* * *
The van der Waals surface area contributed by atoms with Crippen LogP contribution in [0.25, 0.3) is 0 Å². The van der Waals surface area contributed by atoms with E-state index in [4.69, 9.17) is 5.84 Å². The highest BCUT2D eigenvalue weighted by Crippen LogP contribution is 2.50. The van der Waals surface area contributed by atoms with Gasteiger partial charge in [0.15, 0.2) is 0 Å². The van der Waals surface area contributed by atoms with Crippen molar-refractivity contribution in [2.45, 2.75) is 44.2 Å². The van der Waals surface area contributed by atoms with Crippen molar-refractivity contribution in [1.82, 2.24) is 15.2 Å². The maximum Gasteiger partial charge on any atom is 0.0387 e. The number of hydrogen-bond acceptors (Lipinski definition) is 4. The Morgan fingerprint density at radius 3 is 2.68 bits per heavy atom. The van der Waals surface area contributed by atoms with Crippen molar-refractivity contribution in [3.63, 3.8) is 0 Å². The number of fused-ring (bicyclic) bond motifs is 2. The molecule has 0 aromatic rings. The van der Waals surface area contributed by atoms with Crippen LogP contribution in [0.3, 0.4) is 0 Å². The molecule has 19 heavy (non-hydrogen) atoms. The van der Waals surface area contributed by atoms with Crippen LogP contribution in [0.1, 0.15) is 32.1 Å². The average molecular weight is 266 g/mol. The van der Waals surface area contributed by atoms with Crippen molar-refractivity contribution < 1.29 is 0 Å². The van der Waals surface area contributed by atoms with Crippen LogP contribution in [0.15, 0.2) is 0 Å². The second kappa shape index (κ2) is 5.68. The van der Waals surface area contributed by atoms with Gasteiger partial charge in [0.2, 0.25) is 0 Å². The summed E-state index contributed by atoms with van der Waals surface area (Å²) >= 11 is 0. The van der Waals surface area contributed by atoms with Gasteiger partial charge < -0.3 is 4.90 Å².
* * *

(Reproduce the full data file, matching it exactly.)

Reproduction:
The van der Waals surface area contributed by atoms with Crippen LogP contribution in [0.25, 0.3) is 0 Å². The van der Waals surface area contributed by atoms with E-state index in [4.69, 9.17) is 5.84 Å². The highest BCUT2D eigenvalue weighted by Crippen LogP contribution is 2.50. The van der Waals surface area contributed by atoms with Gasteiger partial charge in [0.15, 0.2) is 0 Å². The van der Waals surface area contributed by atoms with Crippen molar-refractivity contribution in [2.45, 2.75) is 44.2 Å². The van der Waals surface area contributed by atoms with Crippen molar-refractivity contribution in [1.82, 2.24) is 15.2 Å². The maximum Gasteiger partial charge on any atom is 0.0387 e. The number of hydrogen-bond acceptors (Lipinski definition) is 4. The Morgan fingerprint density at radius 3 is 2.68 bits per heavy atom. The van der Waals surface area contributed by atoms with Crippen molar-refractivity contribution in [3.63, 3.8) is 0 Å². The number of fused-ring (bicyclic) bond motifs is 2. The molecule has 0 aromatic rings. The van der Waals surface area contributed by atoms with Crippen LogP contribution in [0.3, 0.4) is 0 Å². The molecule has 19 heavy (non-hydrogen) atoms. The van der Waals surface area contributed by atoms with Crippen LogP contribution in [0.1, 0.15) is 32.1 Å². The average molecular weight is 266 g/mol. The van der Waals surface area contributed by atoms with Crippen molar-refractivity contribution < 1.29 is 0 Å². The van der Waals surface area contributed by atoms with Crippen LogP contribution in [0.15, 0.2) is 0 Å². The second kappa shape index (κ2) is 5.68. The van der Waals surface area contributed by atoms with Gasteiger partial charge in [0.2, 0.25) is 0 Å². The summed E-state index contributed by atoms with van der Waals surface area (Å²) >= 11 is 0. The van der Waals surface area contributed by atoms with Gasteiger partial charge < -0.3 is 4.90 Å².